U.S. Pat. No. 2,722,999 describes an absorbable bone wax comprised of a water soluble innocuous base and free acid cellulose glycolic acid ether or free acid cellulose hydroxypropionic acid ether as a hemostatic agent. The composition also preferably contains a tackifier such as cellulose glycolic acid ether salt or cellulose hydroxypropionic acid ether salt (preferably sodium salt) and water as a plasticizer. It is to be noted that cellulose and its derivatives are generally not biologically degradable, but merely soluble, and if the molecular weights are high enough may not even pass through the kidneys.
The Annals of Surgery 132, 1128 (1950) describes an absorbable hemostatic bone wax containing powdered oxidized cellulose as the hemostatic agent in a base of polyethylene glycol. The base is a mixture of high and low molecular weight polyethylene glycols selected to provide the malleability and consistency of material desired for this use. However, polyethylene glycols are completely water soluble. When they comprise the largest percentage of the mixture, the mixture becomes slimy in the area wet with tissue fluids, this being true of any water soluble base. In addition, some polyethylene glycols give a pronounced tissue reaction.
U.S. Pat. No. 4,186,448 discloses a one-piece molded body member for filling and covering a bone void or soft tissue deficiency, which body member attracts blood in fluid suspension by capillary action until clotting forms which ultimately leads to the formation of tissue and/or bone. The body member is made of a biodegradable material such as polylactic acid.
The present invention provides a new synthetic absorbable bone sealant which is a putty-like semisolid at room temperature. The softness of the sealant allows the material to be packaged in a syringe, plastic or coated paper envelope, or aluminum or glass tube from which it may be extruded or dispensed in desired amounts during use. The sealant has sufficient tack so that it adheres to bone surfaces, yet is easily manipulated in the hands of the surgeon without crumbling or sticking to the surgeon's gloves.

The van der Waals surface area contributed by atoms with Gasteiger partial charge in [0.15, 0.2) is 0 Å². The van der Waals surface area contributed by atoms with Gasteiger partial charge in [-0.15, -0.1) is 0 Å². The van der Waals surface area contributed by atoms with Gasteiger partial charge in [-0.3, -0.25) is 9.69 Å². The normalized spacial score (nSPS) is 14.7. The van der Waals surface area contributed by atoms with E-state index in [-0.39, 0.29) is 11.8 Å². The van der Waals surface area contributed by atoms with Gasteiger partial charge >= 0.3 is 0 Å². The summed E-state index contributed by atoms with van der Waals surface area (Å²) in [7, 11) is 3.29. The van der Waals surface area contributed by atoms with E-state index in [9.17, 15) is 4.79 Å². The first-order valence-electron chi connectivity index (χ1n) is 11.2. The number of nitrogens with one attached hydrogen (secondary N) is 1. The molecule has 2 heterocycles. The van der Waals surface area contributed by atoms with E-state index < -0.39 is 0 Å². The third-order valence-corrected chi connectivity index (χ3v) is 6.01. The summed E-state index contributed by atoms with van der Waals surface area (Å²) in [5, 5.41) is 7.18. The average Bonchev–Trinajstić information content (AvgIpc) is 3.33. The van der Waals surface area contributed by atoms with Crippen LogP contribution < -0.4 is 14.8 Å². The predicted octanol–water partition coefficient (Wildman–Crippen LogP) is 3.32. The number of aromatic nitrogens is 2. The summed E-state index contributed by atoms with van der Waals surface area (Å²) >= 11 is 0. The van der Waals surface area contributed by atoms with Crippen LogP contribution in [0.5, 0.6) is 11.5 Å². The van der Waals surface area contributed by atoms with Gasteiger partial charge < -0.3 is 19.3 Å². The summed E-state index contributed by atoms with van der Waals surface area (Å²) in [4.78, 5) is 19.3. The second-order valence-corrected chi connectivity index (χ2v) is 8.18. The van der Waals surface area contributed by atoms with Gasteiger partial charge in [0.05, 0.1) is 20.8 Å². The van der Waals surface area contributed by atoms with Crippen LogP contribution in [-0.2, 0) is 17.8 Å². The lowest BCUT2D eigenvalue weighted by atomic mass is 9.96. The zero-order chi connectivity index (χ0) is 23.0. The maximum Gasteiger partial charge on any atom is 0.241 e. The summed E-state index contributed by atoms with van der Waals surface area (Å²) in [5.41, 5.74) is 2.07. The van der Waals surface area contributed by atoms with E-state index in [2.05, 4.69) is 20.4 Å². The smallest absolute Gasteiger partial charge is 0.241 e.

Considering that dioxanone polymers are normally solid, hard materials, it is surprising that the instant polydioxanone, in conjunction with the base, possesses the above described putty-like properties. In fact, the instant polydioxanone possesses unexpected properties and opens a field of application quite different from those of the original higher molecular weight precursors.
The instant composition, being primarily based upon the synthetic material polydioxanone, maintains a desirable aesthetic physical appearance even after long periods of standing. Furthermore, the instant composition possesses all of those properties, most desirable in a bone wax, namely consistency, set-up, smearability and translucency.
It is to be noted also that known sutures prepared from poly-p-dioxanone polymers having higher molecular weights, have an established profile of in vivo absorbability (see U.S. Pat. No. 4,052,988). Thus the polydioxanone of very low molecular weight, such as that utilized in the present bone wax, must clearly be even more absorbable in vivo.